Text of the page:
Are You Playing the Net Worth Game?

monopolyToo many people are playing the wrong game with money.

I have devoted my career to helping home buyers and homeowners make smarter financial decisions to achieve their short and long-term goals.  I’ve become a student of cash flow and liability (a.k.a. debt) management so I can be a more valuable resource to our clients.  If someone was to ask me what the biggest mistake most people make throughout their lives as it relates to money, I would answer, “They aren’t playing the right game.”

Here are some examples of the wrong games that too many people are playing:

  • The debt-free game
  • The increasing income game
  • The low interest rate game
  • The savings game

It’s not that the above examples aren’t important.  They absolutely are.  But they are components of the bigger game we must play with money…net worth.

net worth

Net Worth = Assets – Liabilities

Put simply, let’s say your assets (savings, checking, retirement, home value, autos, etc.) add up to $500,000.  Assume your debts (student loans, credit cards, mortgage, auto loans, etc.) add up to $400,000.  Your net worth would be $100,000.  Most people understand this concept and math pretty easily, even if they don’t always understand how to play the game.

Why Net Worth as the Focus?        

Generally speaking, a positive net worth gives you options.  Making decisions that always work to increase your net worth over time will lead to more options and freedom with your money in the future.  This could mean the financial freedom to change careers to something you enjoy, help your children get through college without being burdened with an avalanche of student loans, or a parent able to stay home with a new child.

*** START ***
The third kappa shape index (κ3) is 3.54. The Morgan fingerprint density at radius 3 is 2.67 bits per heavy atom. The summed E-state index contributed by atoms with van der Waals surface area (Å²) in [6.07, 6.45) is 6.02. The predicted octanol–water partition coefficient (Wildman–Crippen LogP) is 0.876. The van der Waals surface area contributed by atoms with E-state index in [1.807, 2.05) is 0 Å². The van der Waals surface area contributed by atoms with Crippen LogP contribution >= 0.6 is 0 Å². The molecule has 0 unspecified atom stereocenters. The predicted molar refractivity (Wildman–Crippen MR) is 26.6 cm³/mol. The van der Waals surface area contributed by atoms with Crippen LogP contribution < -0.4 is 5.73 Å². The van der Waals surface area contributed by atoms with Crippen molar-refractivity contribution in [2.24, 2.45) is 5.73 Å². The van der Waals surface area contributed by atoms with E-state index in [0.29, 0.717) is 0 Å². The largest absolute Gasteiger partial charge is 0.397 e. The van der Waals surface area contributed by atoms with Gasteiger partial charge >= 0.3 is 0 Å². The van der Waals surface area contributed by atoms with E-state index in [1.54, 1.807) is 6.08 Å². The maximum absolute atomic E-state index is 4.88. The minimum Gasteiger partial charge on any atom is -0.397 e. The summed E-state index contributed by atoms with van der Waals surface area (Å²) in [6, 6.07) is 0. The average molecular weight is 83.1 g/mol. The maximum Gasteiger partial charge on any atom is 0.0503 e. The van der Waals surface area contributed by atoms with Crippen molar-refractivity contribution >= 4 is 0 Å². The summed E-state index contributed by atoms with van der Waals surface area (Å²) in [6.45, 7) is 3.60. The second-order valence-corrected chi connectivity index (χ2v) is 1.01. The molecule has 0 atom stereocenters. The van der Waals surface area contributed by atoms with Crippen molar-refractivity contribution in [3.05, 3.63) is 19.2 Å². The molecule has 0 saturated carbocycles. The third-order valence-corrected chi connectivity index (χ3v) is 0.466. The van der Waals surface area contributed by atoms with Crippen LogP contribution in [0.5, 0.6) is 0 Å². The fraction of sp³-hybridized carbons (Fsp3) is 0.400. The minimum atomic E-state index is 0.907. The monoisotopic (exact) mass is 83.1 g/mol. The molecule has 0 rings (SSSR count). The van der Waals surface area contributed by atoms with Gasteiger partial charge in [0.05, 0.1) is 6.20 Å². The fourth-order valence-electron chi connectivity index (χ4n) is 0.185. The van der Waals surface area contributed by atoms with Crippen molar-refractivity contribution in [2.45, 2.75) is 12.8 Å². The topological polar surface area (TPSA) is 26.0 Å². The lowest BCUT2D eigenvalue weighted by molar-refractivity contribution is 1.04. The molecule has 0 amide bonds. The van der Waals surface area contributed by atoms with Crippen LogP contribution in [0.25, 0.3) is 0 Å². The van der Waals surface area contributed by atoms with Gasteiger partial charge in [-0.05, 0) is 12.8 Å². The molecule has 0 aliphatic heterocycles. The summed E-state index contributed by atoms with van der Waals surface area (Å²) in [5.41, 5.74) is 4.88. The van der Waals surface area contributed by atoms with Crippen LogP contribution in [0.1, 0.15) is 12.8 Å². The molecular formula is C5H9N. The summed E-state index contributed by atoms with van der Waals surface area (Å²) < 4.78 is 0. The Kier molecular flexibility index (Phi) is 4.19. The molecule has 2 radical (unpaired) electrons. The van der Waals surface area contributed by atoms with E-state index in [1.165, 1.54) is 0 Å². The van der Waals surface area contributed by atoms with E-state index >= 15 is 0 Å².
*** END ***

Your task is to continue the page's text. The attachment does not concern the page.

So how do we make sure we are playing the proper game, and focusing on increasing our net worth overtime?

One of the first things I help most people begin to understand is how their weekly or monthly decisions with money impact their overall net worth (or possibly don’t).   By learning key fundamentals around personal finance, everyone can learn to adjust their focus to decisions that improve their net worth.

Imagine you are preparing to buy a new home and you have $100,000 in your bank account from the sale of your previous home.  Here’s a question:

Does your net worth change depending on how much of that you decide to use for the down payment on the new house?

Think about it.  You already have the $100,000 as an asset.  If you shift all $100,000 over into your new home, you now have $100,000 of a different asset called “Home Equity”.  At the same time, you no longer have that $100,000 in your checking account.  This is called a “net-worth neutral move”.  Often the new homebuyer is so focused on having less mortgage debt that they don’t realize they are also reducing an asset they already had…their checking account.

This is just one example of helping homeowners get really clear on how we make smarter decisions with their cash and cash flow as it relates to buying and owning real estate.  By no means does it mean someone shouldn’t put all $100,000 down on the house.  Rather, we run this decision through more “filters” to make sure it’s the smartest thing to do, given their other financial goals and fears.

Much more to come on this, as there is a lot to this topic that we can help with!  Please share any questions you have, or contact someone on our team for any specific advice.

About Trevor Hammond

Trevor Hammond, NMLS# 74846 Division Vice President, Neo Home Loans 📞 (503) 680-5360 📧 📍 4380 S Macadam Ave, #150, Portland, OR 97239 🌐 Connect with me on LinkedIn:
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